A narrative was being pushed by Pakistan-backed anti-national forces among the people in Kashmir Valley that grant of special identity to the state in the Constitution was an "acceptance" by the government of India that Jammu and Kashmir was "not a part of India".
This intoxicated several Kashmiris to demand separation of the state from India, and some of them took up the gun to press for the demand.
The provision was not part of the Instrument of Accession signed by the ruler of Jammu and Kashmir Hari Singh on October 27, 1947 with Prime Minister Jawaharlal Nehru after the Pakistani Army launched military aggression but was incorporated to apply to the state in 1950.
Kashmiri Pandits, who were forced to leave the Valley en masse in early 1990s because of emergence of hostile conditions, feel they would not have faced such a fate if Article 370 had not been there.
They argue that Hindus became vulnerable as they remained a miniscule minority in Kashmir, mainly because of Article 370 which prohibited people from outside the state to buy immovable property and settle down in the Valley.
Rajinder Kaul Premi of the All India Kashmiri Samaj, a prominent organisation of Pandits, said the Article was discriminatory and prevented Jammu and Kashmir from being at par with rest of the states of the country.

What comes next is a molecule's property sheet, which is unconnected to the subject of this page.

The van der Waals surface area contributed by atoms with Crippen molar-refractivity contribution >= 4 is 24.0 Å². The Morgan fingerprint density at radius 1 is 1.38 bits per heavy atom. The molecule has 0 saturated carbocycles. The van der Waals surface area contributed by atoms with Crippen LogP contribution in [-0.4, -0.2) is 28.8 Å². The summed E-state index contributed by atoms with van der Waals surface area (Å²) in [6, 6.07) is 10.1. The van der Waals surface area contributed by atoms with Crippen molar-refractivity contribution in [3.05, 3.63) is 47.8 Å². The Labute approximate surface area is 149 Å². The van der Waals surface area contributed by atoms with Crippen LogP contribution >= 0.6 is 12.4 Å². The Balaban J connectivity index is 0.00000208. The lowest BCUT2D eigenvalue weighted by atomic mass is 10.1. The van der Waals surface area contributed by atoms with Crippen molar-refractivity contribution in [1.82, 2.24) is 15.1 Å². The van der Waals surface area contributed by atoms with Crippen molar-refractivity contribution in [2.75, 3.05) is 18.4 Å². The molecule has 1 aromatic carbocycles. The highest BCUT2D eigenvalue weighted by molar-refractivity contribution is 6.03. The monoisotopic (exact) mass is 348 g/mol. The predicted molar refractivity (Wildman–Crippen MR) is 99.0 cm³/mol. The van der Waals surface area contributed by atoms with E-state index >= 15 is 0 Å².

He noted that even Kashmiri separatists, like Syed Ali Shah Geelani, could purchase properties anywhere in the country but people from outside Jammu and Kashmir could not do so in the state.
"When we were thrown out of Kashmir, we got accommodated in the rest of the country, where we bought land, got education and jobs. But because of Article 370, nobody from rest of the country could purchase land or get jobs in Jammu and Kashmir," he pointed out.
According to Vijay Raina, General Secretary of another Kashmiri Pandit organisation Kashmiri Samiti, said Article 370 was a key reason why the community could not be safe in the Valley and had to leave their native land.
"Had it (Article 370) not been there, the exodus would not have happened," he insisted.
"Abrogation of the Article will strengthen national integration and enable flow of private funds into the state. It will also strengthen the secular fabric of the state," Premi added.
( With inputs from IANS )